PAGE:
Five players will be eligible for arbitration this offseason, including Gold Glove winner Brendan Rodgers, Austin Gomber, and mid-season pick up reliever Dinelson Lamet. FanGraph estimates that arbitration eligible players will add nearly $13 million to the payroll total.
In addition to the current players on the active roster, the Rockies have two other payments that will affect the payroll. First, Nolan Arenado is still owed $16 million next season as part of the trade that sent him to the Cardinals. This means that Arenado — despite not being on the roster for a third-straight year next year,— will be the Rockies second-highest paid player in 2023. Second, the Rockies will receive $4,333,333 cash from the Toronto Blue Jays as part of the trade that brought Randal Grichuk to Denver last offseason.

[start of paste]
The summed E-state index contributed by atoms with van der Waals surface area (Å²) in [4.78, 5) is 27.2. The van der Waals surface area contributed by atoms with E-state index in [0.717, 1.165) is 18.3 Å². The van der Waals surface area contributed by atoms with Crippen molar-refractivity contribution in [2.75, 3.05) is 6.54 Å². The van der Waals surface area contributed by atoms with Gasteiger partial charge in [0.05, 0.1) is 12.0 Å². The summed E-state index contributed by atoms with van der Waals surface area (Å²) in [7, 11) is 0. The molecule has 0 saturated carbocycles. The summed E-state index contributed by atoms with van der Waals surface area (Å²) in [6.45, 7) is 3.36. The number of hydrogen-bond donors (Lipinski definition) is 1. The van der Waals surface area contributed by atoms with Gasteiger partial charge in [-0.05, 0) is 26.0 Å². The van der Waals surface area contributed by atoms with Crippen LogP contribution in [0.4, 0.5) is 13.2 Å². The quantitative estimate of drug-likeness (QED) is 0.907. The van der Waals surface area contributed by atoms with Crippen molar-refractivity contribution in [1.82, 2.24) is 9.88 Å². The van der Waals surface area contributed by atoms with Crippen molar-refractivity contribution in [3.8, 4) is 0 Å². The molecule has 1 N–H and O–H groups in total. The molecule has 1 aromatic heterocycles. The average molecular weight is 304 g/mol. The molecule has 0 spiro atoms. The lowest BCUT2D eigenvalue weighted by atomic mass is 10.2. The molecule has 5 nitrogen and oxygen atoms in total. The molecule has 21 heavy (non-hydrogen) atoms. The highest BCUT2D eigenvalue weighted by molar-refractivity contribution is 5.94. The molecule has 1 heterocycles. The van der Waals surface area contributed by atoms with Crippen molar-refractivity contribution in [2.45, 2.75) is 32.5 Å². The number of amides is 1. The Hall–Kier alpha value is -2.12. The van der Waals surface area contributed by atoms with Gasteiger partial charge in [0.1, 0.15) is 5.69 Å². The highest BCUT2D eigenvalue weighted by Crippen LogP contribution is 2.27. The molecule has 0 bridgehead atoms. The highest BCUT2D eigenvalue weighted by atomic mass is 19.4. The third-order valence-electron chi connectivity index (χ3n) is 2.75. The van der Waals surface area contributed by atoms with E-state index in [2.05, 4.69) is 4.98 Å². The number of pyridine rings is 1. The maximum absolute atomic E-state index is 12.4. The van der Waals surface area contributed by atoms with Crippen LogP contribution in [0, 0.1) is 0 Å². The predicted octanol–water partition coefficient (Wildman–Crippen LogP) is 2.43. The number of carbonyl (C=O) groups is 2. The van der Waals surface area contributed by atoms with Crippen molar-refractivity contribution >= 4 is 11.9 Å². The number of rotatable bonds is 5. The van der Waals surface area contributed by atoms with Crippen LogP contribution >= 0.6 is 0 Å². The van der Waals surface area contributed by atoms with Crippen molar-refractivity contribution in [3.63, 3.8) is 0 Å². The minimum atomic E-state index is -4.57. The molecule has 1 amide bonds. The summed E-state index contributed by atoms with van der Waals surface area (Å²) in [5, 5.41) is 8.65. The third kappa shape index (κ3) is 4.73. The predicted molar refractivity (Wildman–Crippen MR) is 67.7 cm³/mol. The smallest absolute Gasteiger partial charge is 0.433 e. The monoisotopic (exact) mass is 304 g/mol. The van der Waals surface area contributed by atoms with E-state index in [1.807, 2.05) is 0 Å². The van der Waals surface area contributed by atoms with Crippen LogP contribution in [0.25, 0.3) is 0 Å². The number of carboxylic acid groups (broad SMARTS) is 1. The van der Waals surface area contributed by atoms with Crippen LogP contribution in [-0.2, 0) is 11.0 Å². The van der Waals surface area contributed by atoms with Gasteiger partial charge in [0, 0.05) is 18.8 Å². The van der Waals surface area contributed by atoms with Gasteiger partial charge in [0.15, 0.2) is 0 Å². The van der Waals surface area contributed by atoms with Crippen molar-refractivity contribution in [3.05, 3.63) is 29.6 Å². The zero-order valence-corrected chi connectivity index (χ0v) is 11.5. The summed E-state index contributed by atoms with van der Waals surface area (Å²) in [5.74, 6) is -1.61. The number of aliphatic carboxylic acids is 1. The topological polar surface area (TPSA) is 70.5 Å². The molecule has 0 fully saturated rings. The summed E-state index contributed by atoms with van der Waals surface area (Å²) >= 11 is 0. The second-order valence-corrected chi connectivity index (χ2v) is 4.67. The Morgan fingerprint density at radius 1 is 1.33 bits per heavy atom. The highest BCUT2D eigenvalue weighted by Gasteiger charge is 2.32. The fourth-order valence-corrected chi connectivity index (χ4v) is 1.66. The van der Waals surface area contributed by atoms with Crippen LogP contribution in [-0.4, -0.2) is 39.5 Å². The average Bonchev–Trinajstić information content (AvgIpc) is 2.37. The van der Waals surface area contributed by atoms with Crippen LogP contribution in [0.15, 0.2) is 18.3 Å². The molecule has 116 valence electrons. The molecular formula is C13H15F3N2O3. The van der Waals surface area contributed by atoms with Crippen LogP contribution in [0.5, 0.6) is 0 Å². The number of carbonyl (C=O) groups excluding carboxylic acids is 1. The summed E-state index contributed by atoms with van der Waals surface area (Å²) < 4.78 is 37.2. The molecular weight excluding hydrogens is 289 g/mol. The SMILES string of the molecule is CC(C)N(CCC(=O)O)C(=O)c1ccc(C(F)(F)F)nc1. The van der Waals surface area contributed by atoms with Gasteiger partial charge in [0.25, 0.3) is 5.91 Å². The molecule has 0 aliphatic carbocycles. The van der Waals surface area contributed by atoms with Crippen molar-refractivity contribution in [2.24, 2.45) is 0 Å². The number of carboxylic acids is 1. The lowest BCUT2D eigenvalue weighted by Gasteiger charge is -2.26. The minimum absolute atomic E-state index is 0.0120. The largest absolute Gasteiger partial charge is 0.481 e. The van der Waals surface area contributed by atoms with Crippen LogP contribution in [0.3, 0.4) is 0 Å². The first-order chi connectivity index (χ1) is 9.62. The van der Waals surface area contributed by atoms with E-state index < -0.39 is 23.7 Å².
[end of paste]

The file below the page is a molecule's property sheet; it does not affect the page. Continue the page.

If the estimate for next season’s payroll is correct, it will be be the club’s largest payroll in the franchise’s history. 2019 was the next-highest, with an Opening Day payroll at $146 million, which is over ten million more than next season’s projection. The Rockies will have a lot of money coming off the books after the 2023 season. Charlie Blackmon’s $15 million and Randal Grichuk’s $10 million will gone and both will be free agents. Add in CJ Cron’s $7.5 million, the Rockies will clear up $32 million following next season. Nolan Arenado will officially be off the payroll after paying the $50 million over the last three years to send him out to the Cardinals.